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Yamhill County commissioner Lindsay Berschauer appears to survive recall effort

More than 52% of voters opposed recalling Lindsay Berschauer and about 48% of voters were in favor of the recall, according to the Yamhill County Election Office.

YAMHILL COUNTY, Ore. — It appears Yamhill County commissioner Lindsay Berschauer will keep her position, according to unofficial election results.

With all precincts reporting on the Yamhill County Election Office website Tuesday night, just more than 52% of voters opposed recalling Berschauer and about 48% of voters were in favor of the recall.

The recall vote marks the second major push in the area to oust sitting politicians. Another recent recall election against two Newberg schoolboard members failed to pass.

In this latest recall effort, the group Save Yamhill County, submitted more than 7,600 signatures, exceeding the required minimum of 6,873. 

It argues a number of Berschauer's policies and actions have cost the county millions of dollars, primarily benefitting her donors over county residents.

"She wasn't representing the needs of Yamhill County," said Erin Chen with Save Yamhill County. "She wasn't representing the needs of people who live here.

Berschauer denies this.

"When I ran, I was very clear about what my principles were and what my policy stances were," Berschauer told KGW.

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One contested example is Berschauer's blocking of the Yamhelas Westsider Trail. Save Yamhill County argued the trail project was supported by a majority of voters, but Berschauer argued it would have infringed on farmers' land rights and opened up potential transit toward Portland.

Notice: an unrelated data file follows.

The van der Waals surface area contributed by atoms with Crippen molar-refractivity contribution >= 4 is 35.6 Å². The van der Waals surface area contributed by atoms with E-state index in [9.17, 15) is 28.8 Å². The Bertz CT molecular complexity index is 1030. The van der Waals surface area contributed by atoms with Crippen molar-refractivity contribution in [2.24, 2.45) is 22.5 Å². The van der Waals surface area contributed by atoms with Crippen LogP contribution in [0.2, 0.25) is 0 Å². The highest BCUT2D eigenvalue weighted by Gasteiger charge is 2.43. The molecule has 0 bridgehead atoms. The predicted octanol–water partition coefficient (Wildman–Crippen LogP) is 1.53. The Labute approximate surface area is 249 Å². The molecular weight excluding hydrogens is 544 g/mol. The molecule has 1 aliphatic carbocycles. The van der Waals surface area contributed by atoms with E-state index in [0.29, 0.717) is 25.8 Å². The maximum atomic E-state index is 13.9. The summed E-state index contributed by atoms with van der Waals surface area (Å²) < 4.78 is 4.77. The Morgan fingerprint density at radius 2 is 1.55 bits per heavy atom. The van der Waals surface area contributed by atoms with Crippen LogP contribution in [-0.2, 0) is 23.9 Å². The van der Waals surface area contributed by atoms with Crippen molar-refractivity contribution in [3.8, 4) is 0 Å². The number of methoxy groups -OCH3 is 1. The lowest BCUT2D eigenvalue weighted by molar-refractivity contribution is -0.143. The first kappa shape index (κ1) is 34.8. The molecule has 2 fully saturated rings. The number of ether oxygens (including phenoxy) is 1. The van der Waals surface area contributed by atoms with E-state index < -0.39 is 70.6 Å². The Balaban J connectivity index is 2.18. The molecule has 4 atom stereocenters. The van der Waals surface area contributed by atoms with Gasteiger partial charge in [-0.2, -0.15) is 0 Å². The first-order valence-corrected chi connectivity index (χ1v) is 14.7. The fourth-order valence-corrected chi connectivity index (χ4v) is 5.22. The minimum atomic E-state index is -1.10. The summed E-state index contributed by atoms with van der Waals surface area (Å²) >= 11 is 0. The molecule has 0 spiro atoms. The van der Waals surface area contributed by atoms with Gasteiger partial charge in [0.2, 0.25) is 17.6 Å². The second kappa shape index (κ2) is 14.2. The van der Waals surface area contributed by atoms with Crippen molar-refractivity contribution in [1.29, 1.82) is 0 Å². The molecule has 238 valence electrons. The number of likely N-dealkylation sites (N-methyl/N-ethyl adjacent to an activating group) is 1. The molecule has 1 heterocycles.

"My purpose was not self-interested, it wasn't self-motivated," Berschauer said.

Recall advocates said issues run deeper than the trail issue.

Both sides said they have received attacks and threats over the last few months of recall efforts.

"[Berschaer] posting the home address of our recall PAC director...on her Facebook and telling people to give her a piece of your mind," Chen said. "[Our director] has since received threatening letters and death threats."

"None of it's good," Berschauer responded, condemning such threats. "We don't want to have that level of discourse. We should be able to have healthy political debates and be able to agree to disagree, so it's not something I support. But it does go both ways, and I will respond and I will stand up for myself."

Berschauer said she and her family have received attacks, and that she will defend her character against allegations of corruption.

The conservative commissioner claimed Save Yamhill County is a primarily progressive-backed group, intent in removing her from office.

However, Chen said the group is made up of members who are registered independents, democrats and republicans.

"We want what's best for Yamhill County," Chen said.

Ballots were due March 22.

RELATED: Newberg school board member announces resignation, citing 'toxic work environment'

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